German economy on brink: Growth grinds to halt as Merkel’s successor confirmed
Jens Spahn' statement on Germany's coronavirus winter status
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Yesterday Germany’s Social Democrat, Green and liberal parties agreed a three way coalition deal making Olaf Scholz the new Chancellor. Mr Scholz will succeed Angela Merkel who has been in the role for 16 years. But a number of key data sets suggest Mr Scholz will be facing something of a struggle when it comes to Germany’s economy. This morning GDP figures for Germany’s third quarter found growth disappointingly below expectations with the economy only expanding 1.7 percent.
Growth remains 1.1 percent below pre-pandemic levels.
Head of Investment at Interactive Investor Victoria Scholar noted it was a mixed picture with entertainment and recreation remaining “bright spots” growing 13.5 percent while the car industry was continuing to suffer from supply chain issues.
Head of Macro Analysis at Saxo Bank Christopher Dembik said: “The worst is yet to come with the energy crunch intensifying and risk of lockdown.
“All of that on top of supply chain bottlenecks.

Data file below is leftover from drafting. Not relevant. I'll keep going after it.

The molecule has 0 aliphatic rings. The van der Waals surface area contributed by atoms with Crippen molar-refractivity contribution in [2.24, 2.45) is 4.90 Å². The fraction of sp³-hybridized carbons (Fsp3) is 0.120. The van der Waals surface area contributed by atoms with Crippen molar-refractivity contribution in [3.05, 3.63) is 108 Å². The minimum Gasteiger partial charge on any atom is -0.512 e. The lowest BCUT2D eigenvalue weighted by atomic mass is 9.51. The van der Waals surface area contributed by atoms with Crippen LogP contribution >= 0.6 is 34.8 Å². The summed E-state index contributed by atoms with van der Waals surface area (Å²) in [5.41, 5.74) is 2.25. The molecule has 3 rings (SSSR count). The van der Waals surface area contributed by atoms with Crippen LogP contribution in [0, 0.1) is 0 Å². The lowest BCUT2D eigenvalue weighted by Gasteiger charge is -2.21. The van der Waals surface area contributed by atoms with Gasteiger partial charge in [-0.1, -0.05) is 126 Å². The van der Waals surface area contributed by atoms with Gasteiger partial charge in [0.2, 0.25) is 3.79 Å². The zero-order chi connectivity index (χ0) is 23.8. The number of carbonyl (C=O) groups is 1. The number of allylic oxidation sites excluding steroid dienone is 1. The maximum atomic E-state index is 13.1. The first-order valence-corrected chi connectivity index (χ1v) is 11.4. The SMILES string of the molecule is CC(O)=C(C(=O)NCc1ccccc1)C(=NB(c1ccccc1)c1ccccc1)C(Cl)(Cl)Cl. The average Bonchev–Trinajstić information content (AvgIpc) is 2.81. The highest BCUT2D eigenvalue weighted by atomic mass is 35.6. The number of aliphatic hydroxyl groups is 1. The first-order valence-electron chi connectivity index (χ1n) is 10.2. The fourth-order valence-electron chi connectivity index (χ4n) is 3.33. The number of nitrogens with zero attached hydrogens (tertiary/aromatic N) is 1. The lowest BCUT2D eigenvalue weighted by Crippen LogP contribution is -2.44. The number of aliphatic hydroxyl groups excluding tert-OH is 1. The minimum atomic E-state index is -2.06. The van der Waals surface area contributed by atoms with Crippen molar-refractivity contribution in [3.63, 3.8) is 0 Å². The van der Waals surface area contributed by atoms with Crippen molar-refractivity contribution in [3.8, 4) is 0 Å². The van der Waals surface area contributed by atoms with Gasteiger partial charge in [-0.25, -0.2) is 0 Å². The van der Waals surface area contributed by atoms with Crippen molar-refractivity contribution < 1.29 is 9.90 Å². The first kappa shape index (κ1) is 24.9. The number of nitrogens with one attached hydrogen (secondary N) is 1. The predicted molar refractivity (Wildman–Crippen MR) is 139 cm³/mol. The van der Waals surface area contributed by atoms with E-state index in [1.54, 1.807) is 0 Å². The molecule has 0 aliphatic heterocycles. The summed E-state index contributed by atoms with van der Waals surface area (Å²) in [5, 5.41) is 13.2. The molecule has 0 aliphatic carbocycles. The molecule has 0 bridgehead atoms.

“We cannot exclude that German GDP will slow down significantly in Q4.
“In the event of a new lockdown, it could even cause a contraction of GDP.”
Consumer confidence has taken a battering due to a combination of rising prices and the spread of Covid.
The GfK Consumer Climate Study found expectations of income and likelihood of making a large purchase both declined along with general sentiment in the economy.
Rolf Bürkl, GfK consumer expert, explained: “Consumer sentiment is currently being squeezed from two sides.
“On the one hand, the number of cases in the fourth wave of the coronavirus pandemic is exploding, which threatens to overwhelm the health system and could lead to further restrictions.
“On the other hand, the purchasing power of consumers is dwindling due to a high inflation rate of four percent.
“The outlook for the upcoming Christmas season is now somewhat bleak.“
Yesterday business confidence was also shown to be faltering.
The Ifo index which tracks business sentiment in the economy sank to its lowest level since February this year.
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Once again concerns over the fourth wave of Covid and fears of new restrictions were a major factor as well as supply chain bottlenecks.
Eyes will be focused on Mr Scholz’s handling of country’s finances with expectations of greater relaxation compared to under Angela Merkel.
Steen Jakobsen, Chief Investment Officer at Saxo Bank, suggested bond investors could look forward to “an accommodative fiscal policy for 2022 and 2023” with more spending after Mr Scholz announced a “decade of investment”.
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